The approval of these allocations and the shift to full-year residencies is part of a broader effort to strengthen and elevate the teaching profession.
In addition to adopting the set of landmark regulations to advance teacher training, BESE and the Louisiana Board of Regents committed to developing a quality rating system for teacher preparation providers to provide preparation leaders with information for improvement and potential students and employers with information regarding program quality.
These various changes were informed by Louisiana's teacher preparation pilot program, Believe and Prepare, and two years of public discussion and input through a 2014 survey of 6,000 educators and more than 50 meetings and focus groups with hundreds of teacher preparation stakeholders.
Educators and preparation leaders alike cite clear benefits to the shift.
"We view the year-long residency as a positive move toward assuring our candidates are better prepared for the realities of today's classrooms and the diverse student populations that occupy them," said Kimberly Walker McAlister, head of the Department of Teaching, Leadership and Counseling in the Gallaspy College of Education and Human Development at Northwestern State University. "This extension to a year-long residency better connects theory with practice, making the experience more meaningful for candidates, and may improve both their preparation and retention in a Louisiana classroom."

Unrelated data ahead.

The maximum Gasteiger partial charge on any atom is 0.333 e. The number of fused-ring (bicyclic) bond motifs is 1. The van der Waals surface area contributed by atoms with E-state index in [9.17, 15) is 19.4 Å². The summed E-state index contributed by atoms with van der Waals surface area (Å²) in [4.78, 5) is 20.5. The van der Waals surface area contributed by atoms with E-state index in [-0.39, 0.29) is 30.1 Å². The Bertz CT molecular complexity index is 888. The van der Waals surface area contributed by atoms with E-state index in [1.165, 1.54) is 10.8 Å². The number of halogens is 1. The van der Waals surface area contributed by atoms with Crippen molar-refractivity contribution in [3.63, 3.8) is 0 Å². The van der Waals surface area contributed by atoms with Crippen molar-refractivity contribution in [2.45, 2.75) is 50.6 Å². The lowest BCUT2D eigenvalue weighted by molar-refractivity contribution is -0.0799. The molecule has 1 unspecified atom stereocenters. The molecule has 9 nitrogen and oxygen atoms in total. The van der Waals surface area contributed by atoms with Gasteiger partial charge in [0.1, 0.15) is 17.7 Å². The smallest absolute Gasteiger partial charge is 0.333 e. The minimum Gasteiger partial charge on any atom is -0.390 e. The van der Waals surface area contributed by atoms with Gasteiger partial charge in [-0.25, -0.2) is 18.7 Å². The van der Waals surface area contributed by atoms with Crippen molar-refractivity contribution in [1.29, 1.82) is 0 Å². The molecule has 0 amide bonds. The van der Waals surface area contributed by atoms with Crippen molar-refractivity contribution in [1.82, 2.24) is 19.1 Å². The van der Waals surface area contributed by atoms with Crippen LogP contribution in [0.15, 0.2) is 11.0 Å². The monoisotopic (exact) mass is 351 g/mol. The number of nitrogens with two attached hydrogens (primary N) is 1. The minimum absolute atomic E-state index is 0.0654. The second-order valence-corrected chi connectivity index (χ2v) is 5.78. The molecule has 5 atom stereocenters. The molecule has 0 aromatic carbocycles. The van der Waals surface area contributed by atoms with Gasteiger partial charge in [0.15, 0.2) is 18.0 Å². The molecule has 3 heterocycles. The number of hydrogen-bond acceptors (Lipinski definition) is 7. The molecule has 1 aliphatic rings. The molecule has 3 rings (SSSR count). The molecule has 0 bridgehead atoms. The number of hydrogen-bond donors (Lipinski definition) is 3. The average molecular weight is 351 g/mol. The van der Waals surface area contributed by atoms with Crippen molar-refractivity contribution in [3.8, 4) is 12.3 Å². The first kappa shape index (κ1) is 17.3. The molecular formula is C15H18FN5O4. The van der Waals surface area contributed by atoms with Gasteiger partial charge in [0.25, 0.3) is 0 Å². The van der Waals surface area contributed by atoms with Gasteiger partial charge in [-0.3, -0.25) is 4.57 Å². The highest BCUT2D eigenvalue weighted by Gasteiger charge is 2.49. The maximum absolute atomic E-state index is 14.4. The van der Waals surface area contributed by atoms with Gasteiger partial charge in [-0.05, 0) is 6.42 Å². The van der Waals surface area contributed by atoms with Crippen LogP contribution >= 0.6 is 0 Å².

Stacey-Ann Barrett, a teacher at Boothville-Venice Elementary School who serves as mentor, said she was able to see first-hand the positive influence the program had on her resident.